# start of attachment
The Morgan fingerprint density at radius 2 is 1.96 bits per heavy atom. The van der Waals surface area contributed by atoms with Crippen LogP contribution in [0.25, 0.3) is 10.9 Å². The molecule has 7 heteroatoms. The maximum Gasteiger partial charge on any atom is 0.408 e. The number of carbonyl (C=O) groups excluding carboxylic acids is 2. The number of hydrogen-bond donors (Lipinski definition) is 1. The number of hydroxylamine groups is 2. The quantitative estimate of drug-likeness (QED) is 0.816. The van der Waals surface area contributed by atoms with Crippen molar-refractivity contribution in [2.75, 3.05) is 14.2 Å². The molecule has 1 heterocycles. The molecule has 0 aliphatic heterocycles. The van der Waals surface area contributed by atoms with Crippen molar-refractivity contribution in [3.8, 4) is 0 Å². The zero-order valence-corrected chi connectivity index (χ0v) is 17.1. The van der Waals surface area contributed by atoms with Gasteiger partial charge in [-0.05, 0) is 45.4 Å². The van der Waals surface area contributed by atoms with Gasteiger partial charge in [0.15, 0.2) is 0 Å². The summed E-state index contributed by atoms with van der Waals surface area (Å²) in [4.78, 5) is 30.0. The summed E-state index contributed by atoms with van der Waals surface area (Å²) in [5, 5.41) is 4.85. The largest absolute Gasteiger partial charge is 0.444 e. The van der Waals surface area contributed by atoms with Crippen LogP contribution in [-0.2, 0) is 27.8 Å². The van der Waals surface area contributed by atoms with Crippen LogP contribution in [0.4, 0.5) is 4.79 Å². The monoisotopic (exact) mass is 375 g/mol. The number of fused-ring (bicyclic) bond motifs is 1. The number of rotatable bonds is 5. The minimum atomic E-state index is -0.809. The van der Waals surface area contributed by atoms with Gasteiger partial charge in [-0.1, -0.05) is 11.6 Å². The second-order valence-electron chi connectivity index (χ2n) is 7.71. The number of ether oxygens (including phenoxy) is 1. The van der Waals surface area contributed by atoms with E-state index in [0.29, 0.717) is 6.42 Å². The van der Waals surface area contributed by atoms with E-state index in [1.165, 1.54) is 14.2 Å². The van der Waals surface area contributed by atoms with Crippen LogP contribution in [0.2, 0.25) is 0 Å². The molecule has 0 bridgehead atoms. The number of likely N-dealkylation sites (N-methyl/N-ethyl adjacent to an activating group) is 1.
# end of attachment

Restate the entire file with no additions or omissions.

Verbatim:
The Morgan fingerprint density at radius 2 is 1.96 bits per heavy atom. The van der Waals surface area contributed by atoms with Crippen LogP contribution in [0.25, 0.3) is 10.9 Å². The molecule has 7 heteroatoms. The maximum Gasteiger partial charge on any atom is 0.408 e. The number of carbonyl (C=O) groups excluding carboxylic acids is 2. The number of hydrogen-bond donors (Lipinski definition) is 1. The number of hydroxylamine groups is 2. The quantitative estimate of drug-likeness (QED) is 0.816. The van der Waals surface area contributed by atoms with Crippen molar-refractivity contribution in [2.75, 3.05) is 14.2 Å². The molecule has 1 heterocycles. The molecule has 0 aliphatic heterocycles. The van der Waals surface area contributed by atoms with Crippen molar-refractivity contribution in [3.8, 4) is 0 Å². The zero-order valence-corrected chi connectivity index (χ0v) is 17.1. The van der Waals surface area contributed by atoms with Gasteiger partial charge in [-0.05, 0) is 45.4 Å². The van der Waals surface area contributed by atoms with Gasteiger partial charge in [0.15, 0.2) is 0 Å². The summed E-state index contributed by atoms with van der Waals surface area (Å²) in [4.78, 5) is 30.0. The summed E-state index contributed by atoms with van der Waals surface area (Å²) in [5, 5.41) is 4.85. The largest absolute Gasteiger partial charge is 0.444 e. The van der Waals surface area contributed by atoms with Crippen LogP contribution in [-0.2, 0) is 27.8 Å². The van der Waals surface area contributed by atoms with Crippen LogP contribution in [0.4, 0.5) is 4.79 Å². The monoisotopic (exact) mass is 375 g/mol. The number of fused-ring (bicyclic) bond motifs is 1. The number of rotatable bonds is 5. The minimum atomic E-state index is -0.809. The van der Waals surface area contributed by atoms with Gasteiger partial charge in [-0.1, -0.05) is 11.6 Å². The second-order valence-electron chi connectivity index (χ2n) is 7.71. The number of ether oxygens (including phenoxy) is 1. The van der Waals surface area contributed by atoms with E-state index in [0.29, 0.717) is 6.42 Å². The van der Waals surface area contributed by atoms with E-state index in [1.165, 1.54) is 14.2 Å². The van der Waals surface area contributed by atoms with Crippen LogP contribution in [0.2, 0.25) is 0 Å². The molecule has 0 bridgehead atoms. The number of likely N-dealkylation sites (N-methyl/N-ethyl adjacent to an activating group) is 1.